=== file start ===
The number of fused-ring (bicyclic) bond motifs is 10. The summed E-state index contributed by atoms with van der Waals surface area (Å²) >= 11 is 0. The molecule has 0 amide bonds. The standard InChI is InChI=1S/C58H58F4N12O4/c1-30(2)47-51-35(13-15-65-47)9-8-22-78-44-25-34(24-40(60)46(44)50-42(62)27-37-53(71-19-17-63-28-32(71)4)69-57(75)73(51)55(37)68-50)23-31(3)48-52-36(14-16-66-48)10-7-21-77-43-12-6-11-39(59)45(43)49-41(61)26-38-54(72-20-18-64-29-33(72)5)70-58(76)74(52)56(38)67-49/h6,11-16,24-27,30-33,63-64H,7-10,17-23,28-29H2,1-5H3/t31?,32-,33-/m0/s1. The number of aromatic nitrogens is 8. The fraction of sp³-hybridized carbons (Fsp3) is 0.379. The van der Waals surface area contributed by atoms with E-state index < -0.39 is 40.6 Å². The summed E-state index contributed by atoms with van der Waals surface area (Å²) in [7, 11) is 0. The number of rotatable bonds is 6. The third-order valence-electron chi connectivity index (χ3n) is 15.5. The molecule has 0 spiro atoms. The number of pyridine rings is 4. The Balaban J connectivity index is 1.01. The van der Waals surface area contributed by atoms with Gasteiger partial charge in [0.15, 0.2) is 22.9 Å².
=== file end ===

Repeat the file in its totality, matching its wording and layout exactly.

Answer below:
The number of fused-ring (bicyclic) bond motifs is 10. The summed E-state index contributed by atoms with van der Waals surface area (Å²) >= 11 is 0. The molecule has 0 amide bonds. The standard InChI is InChI=1S/C58H58F4N12O4/c1-30(2)47-51-35(13-15-65-47)9-8-22-78-44-25-34(24-40(60)46(44)50-42(62)27-37-53(71-19-17-63-28-32(71)4)69-57(75)73(51)55(37)68-50)23-31(3)48-52-36(14-16-66-48)10-7-21-77-43-12-6-11-39(59)45(43)49-41(61)26-38-54(72-20-18-64-29-33(72)5)70-58(76)74(52)56(38)67-49/h6,11-16,24-27,30-33,63-64H,7-10,17-23,28-29H2,1-5H3/t31?,32-,33-/m0/s1. The number of aromatic nitrogens is 8. The fraction of sp³-hybridized carbons (Fsp3) is 0.379. The van der Waals surface area contributed by atoms with E-state index < -0.39 is 40.6 Å². The summed E-state index contributed by atoms with van der Waals surface area (Å²) in [7, 11) is 0. The number of rotatable bonds is 6. The third-order valence-electron chi connectivity index (χ3n) is 15.5. The molecule has 0 spiro atoms. The number of pyridine rings is 4. The Balaban J connectivity index is 1.01. The van der Waals surface area contributed by atoms with Gasteiger partial charge in [0.15, 0.2) is 22.9 Å².